Indian farmers use a cycle rickshawThe 2008-09 Indian budget includes US $15 billion to cancel the debt of small farmers. Mukesh Ambani praised the step, and hoped that the plan would be accompanied by a “pledge that the Indian farmer will never be allowed to fall in this state of distress again. It should also be the beginning of a process of modernisation and restructuring of Indian agriculture.” (The Hindustan Times, March 1, 2008)

Swaminathan S Anklesaria Aiyar urges India's finance minister not to give in to election year pressures, especially because writing generous budgets seems to have little impact at the polls. All finance ministers try to craft popular budgets, “yet, this does not work - in practice, voters vote out four-fifth of all incumbent governments.” (The Times of India, February 24, 2008)

But an expansion of services for the poor in an election year doesn’t bother Kaushik Basu “The rich get subsidies in numerous hidden ways, in response to lobbying that goes on behind the scene all the time. It is good that the anticipation of elections is one time that the poor make some gains.” (The Hindustan Times, March 1, 2008)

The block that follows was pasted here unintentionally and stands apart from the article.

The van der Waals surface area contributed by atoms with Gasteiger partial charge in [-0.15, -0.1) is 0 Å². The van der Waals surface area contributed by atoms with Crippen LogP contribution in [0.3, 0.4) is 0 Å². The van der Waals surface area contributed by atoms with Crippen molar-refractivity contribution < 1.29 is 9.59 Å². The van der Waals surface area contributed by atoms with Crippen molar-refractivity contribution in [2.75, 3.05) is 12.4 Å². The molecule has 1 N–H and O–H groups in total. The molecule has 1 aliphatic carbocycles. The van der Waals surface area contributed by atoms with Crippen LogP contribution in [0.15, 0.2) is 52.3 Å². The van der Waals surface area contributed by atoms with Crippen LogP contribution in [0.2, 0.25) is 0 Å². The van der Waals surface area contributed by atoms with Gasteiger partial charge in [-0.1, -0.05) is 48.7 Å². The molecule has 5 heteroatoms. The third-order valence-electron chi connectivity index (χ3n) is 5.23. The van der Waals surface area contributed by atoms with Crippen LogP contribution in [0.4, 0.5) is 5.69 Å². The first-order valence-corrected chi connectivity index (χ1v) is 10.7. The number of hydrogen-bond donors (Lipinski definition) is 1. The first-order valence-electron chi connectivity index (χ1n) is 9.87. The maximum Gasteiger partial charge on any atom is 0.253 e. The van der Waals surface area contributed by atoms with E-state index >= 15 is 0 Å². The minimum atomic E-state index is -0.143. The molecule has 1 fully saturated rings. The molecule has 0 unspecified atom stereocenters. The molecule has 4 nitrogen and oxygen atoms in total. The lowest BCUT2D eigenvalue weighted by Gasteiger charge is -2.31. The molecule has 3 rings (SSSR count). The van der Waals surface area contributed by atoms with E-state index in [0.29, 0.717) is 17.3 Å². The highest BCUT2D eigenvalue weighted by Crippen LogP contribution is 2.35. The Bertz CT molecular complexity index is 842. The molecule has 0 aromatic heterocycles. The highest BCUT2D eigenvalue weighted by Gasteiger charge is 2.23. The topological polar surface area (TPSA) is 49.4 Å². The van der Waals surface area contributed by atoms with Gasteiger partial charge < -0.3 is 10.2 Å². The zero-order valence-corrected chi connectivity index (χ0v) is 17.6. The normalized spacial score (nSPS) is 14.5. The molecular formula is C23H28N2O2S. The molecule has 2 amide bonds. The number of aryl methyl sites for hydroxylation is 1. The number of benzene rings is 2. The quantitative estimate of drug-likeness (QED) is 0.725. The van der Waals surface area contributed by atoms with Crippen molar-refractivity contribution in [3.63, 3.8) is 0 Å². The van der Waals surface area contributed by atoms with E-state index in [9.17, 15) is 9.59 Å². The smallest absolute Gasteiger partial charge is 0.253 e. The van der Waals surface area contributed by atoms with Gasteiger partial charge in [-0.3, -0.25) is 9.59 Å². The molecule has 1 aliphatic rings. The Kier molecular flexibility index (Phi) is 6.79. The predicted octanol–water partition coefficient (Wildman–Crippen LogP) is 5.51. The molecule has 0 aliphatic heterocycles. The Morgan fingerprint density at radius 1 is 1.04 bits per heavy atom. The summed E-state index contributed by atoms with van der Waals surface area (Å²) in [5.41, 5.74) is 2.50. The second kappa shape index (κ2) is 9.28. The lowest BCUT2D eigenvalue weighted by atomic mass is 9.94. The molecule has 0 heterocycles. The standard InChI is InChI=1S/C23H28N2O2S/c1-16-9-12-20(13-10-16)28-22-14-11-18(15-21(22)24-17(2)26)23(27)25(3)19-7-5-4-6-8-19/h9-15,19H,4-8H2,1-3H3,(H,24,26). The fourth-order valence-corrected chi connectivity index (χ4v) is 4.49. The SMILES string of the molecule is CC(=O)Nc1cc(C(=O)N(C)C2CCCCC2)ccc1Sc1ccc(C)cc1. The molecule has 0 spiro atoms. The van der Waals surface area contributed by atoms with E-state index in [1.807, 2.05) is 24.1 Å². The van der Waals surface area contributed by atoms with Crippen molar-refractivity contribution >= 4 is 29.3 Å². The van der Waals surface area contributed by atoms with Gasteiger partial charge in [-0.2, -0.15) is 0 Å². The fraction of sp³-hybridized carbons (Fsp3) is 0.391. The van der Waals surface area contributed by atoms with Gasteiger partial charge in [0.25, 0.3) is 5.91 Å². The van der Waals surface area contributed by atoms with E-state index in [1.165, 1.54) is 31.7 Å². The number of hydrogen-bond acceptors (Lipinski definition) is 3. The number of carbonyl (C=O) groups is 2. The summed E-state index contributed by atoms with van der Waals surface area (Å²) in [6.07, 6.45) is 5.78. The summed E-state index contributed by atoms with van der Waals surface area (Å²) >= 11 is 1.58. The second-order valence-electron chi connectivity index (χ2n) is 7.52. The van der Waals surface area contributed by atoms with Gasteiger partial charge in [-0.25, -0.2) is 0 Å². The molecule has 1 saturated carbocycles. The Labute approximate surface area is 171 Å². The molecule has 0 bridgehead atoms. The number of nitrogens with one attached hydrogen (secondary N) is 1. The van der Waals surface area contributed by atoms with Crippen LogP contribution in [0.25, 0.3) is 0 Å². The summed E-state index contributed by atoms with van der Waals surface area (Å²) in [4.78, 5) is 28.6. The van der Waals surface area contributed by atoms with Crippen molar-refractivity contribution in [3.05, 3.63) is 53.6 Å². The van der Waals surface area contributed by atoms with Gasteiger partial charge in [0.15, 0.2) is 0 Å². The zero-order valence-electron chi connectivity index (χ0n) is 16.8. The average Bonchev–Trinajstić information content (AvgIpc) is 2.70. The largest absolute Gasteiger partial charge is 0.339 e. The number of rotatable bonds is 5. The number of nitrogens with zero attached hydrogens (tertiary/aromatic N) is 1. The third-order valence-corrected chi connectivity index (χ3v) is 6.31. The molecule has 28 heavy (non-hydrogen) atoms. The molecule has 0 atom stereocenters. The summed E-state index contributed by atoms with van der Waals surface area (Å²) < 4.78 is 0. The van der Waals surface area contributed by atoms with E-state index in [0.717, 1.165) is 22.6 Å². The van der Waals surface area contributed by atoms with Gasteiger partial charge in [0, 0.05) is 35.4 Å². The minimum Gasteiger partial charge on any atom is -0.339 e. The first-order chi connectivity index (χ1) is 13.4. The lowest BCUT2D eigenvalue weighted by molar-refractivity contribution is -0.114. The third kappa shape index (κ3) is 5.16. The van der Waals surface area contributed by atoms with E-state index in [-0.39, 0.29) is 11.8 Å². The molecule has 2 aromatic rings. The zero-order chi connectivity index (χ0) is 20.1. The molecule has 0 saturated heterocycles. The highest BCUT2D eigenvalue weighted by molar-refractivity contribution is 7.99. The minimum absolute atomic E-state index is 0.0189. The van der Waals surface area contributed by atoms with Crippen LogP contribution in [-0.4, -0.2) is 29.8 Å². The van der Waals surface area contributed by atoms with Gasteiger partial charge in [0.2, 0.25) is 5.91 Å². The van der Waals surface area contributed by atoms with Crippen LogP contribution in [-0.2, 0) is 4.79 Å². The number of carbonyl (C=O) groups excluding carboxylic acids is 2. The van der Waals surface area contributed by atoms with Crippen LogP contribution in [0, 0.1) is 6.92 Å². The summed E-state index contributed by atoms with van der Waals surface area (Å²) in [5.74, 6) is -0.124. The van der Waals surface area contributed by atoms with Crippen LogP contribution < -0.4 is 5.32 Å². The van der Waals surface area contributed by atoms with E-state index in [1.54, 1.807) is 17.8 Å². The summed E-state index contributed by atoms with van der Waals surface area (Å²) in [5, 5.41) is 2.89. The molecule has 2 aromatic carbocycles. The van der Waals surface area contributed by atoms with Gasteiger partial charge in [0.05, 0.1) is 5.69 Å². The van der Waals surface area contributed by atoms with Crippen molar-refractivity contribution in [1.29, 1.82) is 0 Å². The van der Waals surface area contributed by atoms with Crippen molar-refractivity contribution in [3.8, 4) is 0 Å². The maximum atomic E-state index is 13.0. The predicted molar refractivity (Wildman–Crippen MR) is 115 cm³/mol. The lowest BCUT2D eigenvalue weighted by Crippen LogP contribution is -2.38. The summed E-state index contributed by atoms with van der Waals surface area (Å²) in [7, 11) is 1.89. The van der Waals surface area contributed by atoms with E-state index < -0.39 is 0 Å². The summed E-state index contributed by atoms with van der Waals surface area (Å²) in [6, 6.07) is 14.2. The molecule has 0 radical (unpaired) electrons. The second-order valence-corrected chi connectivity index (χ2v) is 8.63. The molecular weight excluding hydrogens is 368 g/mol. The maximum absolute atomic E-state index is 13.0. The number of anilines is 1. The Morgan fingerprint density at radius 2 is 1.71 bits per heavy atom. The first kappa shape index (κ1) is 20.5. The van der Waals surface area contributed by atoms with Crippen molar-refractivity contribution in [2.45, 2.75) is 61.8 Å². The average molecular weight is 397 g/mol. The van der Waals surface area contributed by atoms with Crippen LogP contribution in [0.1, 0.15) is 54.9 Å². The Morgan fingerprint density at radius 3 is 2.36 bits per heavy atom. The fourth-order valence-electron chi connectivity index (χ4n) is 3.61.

A Decade of Sonia Gandhi
GandhiSonia Gandhi’s entrance into politics in her own right was accompanied by the theory that “only a member of the Nehru-Gandhi family could fetch vote for the party across the many diversities of caste, creed and class,” writes Harish Khare. Under her leadership, he writes, the Congress has been a party based on loyalty rather than ideas or ideology. (The Hindu, March 12, 2008)

Urban Growth
30 percent of Indians live in cities, and that number is likely to rise to 40 percent by 2030. To deal with the incredible strain on municipal infrastructure that this demographic shift will entail, India needs to vest more power in state and local governments, advises an editorial. (The Hindu, March 4, 2008)

“This week, the Muslim clerics at Deoband unambiguously asserted that Islam did not sanction terror,” writes Harish Khare. “This declaration can only be the beginning of a long journey of reconciliation and discovery.” (The Hindu, March 1, 2008)

Jammu and Kashmir
The government of India had found in former General Pervez Musharraf a man willing to work towards resolving the dispute over Kashmir. His defeat at the polls threatens to derail the peace process, warns Praveen Swami. But not all is lost—peace is possible, if the political parties in both countries seize the opportunity, he argues. (The Hindu, February 27, 2008)